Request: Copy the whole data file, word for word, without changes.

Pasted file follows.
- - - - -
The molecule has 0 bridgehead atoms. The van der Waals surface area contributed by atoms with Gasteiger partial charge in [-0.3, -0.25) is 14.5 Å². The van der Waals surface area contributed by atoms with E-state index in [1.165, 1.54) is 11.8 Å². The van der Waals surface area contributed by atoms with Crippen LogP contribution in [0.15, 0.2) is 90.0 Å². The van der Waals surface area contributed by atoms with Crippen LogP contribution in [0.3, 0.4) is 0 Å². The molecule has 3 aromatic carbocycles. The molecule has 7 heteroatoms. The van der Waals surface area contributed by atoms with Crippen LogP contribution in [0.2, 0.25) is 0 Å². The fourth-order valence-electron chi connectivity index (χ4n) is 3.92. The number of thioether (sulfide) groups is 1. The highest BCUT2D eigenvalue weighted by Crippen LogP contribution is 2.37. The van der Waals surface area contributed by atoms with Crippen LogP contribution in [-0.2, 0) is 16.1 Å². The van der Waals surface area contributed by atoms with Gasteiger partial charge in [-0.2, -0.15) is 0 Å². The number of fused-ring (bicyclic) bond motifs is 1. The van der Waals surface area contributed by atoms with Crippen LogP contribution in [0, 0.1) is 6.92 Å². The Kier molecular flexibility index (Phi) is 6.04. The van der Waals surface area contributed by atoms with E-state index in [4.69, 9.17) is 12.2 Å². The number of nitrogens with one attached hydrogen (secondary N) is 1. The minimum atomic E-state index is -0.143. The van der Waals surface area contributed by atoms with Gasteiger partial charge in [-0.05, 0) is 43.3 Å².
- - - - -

The molecule has 0 bridgehead atoms. The van der Waals surface area contributed by atoms with Gasteiger partial charge in [-0.3, -0.25) is 14.5 Å². The van der Waals surface area contributed by atoms with E-state index in [1.165, 1.54) is 11.8 Å². The van der Waals surface area contributed by atoms with Crippen LogP contribution in [0.15, 0.2) is 90.0 Å². The van der Waals surface area contributed by atoms with Crippen LogP contribution in [0.3, 0.4) is 0 Å². The molecule has 3 aromatic carbocycles. The molecule has 7 heteroatoms. The van der Waals surface area contributed by atoms with Crippen LogP contribution in [0.2, 0.25) is 0 Å². The fourth-order valence-electron chi connectivity index (χ4n) is 3.92. The number of thioether (sulfide) groups is 1. The highest BCUT2D eigenvalue weighted by Crippen LogP contribution is 2.37. The van der Waals surface area contributed by atoms with Crippen LogP contribution in [-0.2, 0) is 16.1 Å². The van der Waals surface area contributed by atoms with Gasteiger partial charge in [-0.2, -0.15) is 0 Å². The number of fused-ring (bicyclic) bond motifs is 1. The van der Waals surface area contributed by atoms with Crippen LogP contribution in [0, 0.1) is 6.92 Å². The Kier molecular flexibility index (Phi) is 6.04. The van der Waals surface area contributed by atoms with E-state index in [4.69, 9.17) is 12.2 Å². The number of nitrogens with one attached hydrogen (secondary N) is 1. The minimum atomic E-state index is -0.143. The van der Waals surface area contributed by atoms with Gasteiger partial charge in [-0.05, 0) is 43.3 Å².